Summing up the situation in a letter to Mr Stewart in May, the board said the institution “fails to provide a safe and decent environment on an almost daily basis”.
The letter, which Mr Stewart responded to, listed deaths in custody, drugs being widely available and violence among its concerns.
Specific examples of problems included a prisoner who returned to a blood-spattered cell after his fellow inmate had been assaulted. He was given replacement bedding that was soiled, the board said.
Cell toilets with no screen, broken showers and “ever present” cockroaches contributed to the “unfit” living conditions, it added.
The letter, from IMB chair Roger Swindells, said: “I am writing to you to express our very serious concerns regarding this establishment, where basic humanity, safety and purposeful activity is simply not being delivered.”
The board said that while many workers had tried to support prisoners, it had to conclude that the jail was “unsafe for prisoners and staff”.
Mr Swindells said they had planned to release the letter next month to coincide with the annual report but have published it early given the report by the chief inspector of prisons and decision of the Government to take control.
Mark Leech, Editor of The Prisons Handbook asked why the IMB ‘had not gone public’ about conditions.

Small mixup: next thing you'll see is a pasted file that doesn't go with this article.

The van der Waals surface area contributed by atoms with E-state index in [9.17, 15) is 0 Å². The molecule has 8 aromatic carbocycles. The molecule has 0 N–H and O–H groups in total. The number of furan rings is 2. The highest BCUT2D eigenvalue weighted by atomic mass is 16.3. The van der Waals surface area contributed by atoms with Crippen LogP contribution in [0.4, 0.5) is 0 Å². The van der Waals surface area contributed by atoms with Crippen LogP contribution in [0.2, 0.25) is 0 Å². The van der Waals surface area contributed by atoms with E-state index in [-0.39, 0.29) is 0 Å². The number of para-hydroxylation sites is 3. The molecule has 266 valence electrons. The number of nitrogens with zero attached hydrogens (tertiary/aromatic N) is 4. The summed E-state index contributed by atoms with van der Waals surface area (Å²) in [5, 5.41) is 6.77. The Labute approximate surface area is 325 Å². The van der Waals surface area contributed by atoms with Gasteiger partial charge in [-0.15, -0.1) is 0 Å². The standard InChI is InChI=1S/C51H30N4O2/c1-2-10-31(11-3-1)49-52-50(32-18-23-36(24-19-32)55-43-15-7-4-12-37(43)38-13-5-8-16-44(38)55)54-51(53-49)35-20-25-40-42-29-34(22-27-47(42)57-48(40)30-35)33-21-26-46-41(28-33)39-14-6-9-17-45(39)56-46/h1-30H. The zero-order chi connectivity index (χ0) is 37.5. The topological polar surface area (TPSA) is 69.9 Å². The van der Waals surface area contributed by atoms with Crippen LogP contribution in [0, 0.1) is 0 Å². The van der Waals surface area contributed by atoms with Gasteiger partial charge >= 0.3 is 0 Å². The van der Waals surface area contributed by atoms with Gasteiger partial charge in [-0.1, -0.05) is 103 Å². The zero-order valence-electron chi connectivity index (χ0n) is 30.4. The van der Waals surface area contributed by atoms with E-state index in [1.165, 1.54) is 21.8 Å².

Mr Leech said: “The IMB system of monitoring is in complete disarray, its no good writing letters to the Minister when what is needed is for the public to be made publicly aware by the IMB of how dangerous the prison is for both prisoners and staff – their loved ones who live and work inside the jail deserved that courtesy.
“Instead the timid IMB resort to writing a letter, and now three months later it took an inspection from the Prisons Inspectorate to call a halt to the decrepit and dangerous conditions inside the jail.
“I have said it before and I will say it again: we are always let down by the dysfunctional IMB watchdog that is scared of standing up and speaking out – that is not the kind of independent robust courageous statutory watchdog that Parliament envisaged when it created the IMB and we all deserve better from it.”